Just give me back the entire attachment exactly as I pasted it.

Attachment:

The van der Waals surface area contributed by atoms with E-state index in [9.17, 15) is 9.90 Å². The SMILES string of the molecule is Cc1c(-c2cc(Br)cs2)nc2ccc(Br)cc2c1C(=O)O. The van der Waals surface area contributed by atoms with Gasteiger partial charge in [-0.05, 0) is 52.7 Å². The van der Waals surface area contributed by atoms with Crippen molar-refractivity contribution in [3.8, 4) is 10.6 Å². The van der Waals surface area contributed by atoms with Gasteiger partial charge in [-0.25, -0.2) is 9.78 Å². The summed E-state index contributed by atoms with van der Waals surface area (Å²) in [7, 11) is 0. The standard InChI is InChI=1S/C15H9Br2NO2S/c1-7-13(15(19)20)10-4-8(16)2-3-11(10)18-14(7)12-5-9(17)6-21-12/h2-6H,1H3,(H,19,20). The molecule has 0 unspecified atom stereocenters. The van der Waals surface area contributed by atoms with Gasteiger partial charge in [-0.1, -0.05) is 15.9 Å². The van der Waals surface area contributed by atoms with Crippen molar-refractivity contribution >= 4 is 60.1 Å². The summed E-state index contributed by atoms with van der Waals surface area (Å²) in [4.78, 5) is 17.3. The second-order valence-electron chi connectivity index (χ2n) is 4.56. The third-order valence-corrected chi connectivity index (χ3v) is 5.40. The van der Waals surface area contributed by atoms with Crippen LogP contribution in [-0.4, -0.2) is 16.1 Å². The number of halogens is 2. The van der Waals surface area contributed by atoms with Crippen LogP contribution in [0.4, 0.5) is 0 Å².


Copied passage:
The van der Waals surface area contributed by atoms with E-state index in [9.17, 15) is 9.90 Å². The SMILES string of the molecule is Cc1c(-c2cc(Br)cs2)nc2ccc(Br)cc2c1C(=O)O. The van der Waals surface area contributed by atoms with Gasteiger partial charge in [-0.05, 0) is 52.7 Å². The van der Waals surface area contributed by atoms with Crippen molar-refractivity contribution in [3.8, 4) is 10.6 Å². The van der Waals surface area contributed by atoms with Gasteiger partial charge in [-0.25, -0.2) is 9.78 Å². The summed E-state index contributed by atoms with van der Waals surface area (Å²) in [7, 11) is 0. The standard InChI is InChI=1S/C15H9Br2NO2S/c1-7-13(15(19)20)10-4-8(16)2-3-11(10)18-14(7)12-5-9(17)6-21-12/h2-6H,1H3,(H,19,20). The molecule has 0 unspecified atom stereocenters. The van der Waals surface area contributed by atoms with Gasteiger partial charge in [-0.1, -0.05) is 15.9 Å². The van der Waals surface area contributed by atoms with Crippen molar-refractivity contribution >= 4 is 60.1 Å². The summed E-state index contributed by atoms with van der Waals surface area (Å²) in [4.78, 5) is 17.3. The second-order valence-electron chi connectivity index (χ2n) is 4.56. The third-order valence-corrected chi connectivity index (χ3v) is 5.40. The van der Waals surface area contributed by atoms with Crippen LogP contribution in [-0.4, -0.2) is 16.1 Å². The number of halogens is 2. The van der Waals surface area contributed by atoms with Crippen LogP contribution in [0.4, 0.5) is 0 Å².